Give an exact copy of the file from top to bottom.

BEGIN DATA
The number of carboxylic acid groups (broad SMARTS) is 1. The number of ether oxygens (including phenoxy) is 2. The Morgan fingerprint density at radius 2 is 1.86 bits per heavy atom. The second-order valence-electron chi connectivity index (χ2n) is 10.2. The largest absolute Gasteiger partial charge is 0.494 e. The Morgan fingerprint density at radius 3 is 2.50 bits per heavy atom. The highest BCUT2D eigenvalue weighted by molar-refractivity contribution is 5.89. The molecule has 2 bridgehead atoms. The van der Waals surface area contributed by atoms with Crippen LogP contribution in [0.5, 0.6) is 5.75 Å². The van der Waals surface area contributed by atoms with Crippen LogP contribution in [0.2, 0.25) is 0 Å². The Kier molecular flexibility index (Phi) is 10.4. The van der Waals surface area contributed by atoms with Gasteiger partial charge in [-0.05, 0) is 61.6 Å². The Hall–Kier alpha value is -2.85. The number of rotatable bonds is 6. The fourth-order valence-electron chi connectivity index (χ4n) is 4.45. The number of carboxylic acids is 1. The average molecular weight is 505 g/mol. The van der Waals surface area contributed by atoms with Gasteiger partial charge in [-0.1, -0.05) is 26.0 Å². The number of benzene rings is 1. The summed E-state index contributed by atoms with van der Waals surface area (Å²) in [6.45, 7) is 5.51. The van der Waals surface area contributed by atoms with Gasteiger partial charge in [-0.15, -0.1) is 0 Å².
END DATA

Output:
The number of carboxylic acid groups (broad SMARTS) is 1. The number of ether oxygens (including phenoxy) is 2. The Morgan fingerprint density at radius 2 is 1.86 bits per heavy atom. The second-order valence-electron chi connectivity index (χ2n) is 10.2. The largest absolute Gasteiger partial charge is 0.494 e. The Morgan fingerprint density at radius 3 is 2.50 bits per heavy atom. The highest BCUT2D eigenvalue weighted by molar-refractivity contribution is 5.89. The molecule has 2 bridgehead atoms. The van der Waals surface area contributed by atoms with Crippen LogP contribution in [0.5, 0.6) is 5.75 Å². The van der Waals surface area contributed by atoms with Crippen LogP contribution in [0.2, 0.25) is 0 Å². The Kier molecular flexibility index (Phi) is 10.4. The van der Waals surface area contributed by atoms with Gasteiger partial charge in [-0.05, 0) is 61.6 Å². The Hall–Kier alpha value is -2.85. The number of rotatable bonds is 6. The fourth-order valence-electron chi connectivity index (χ4n) is 4.45. The number of carboxylic acids is 1. The average molecular weight is 505 g/mol. The van der Waals surface area contributed by atoms with Gasteiger partial charge in [-0.1, -0.05) is 26.0 Å². The number of benzene rings is 1. The summed E-state index contributed by atoms with van der Waals surface area (Å²) in [6.45, 7) is 5.51. The van der Waals surface area contributed by atoms with Gasteiger partial charge in [-0.15, -0.1) is 0 Å².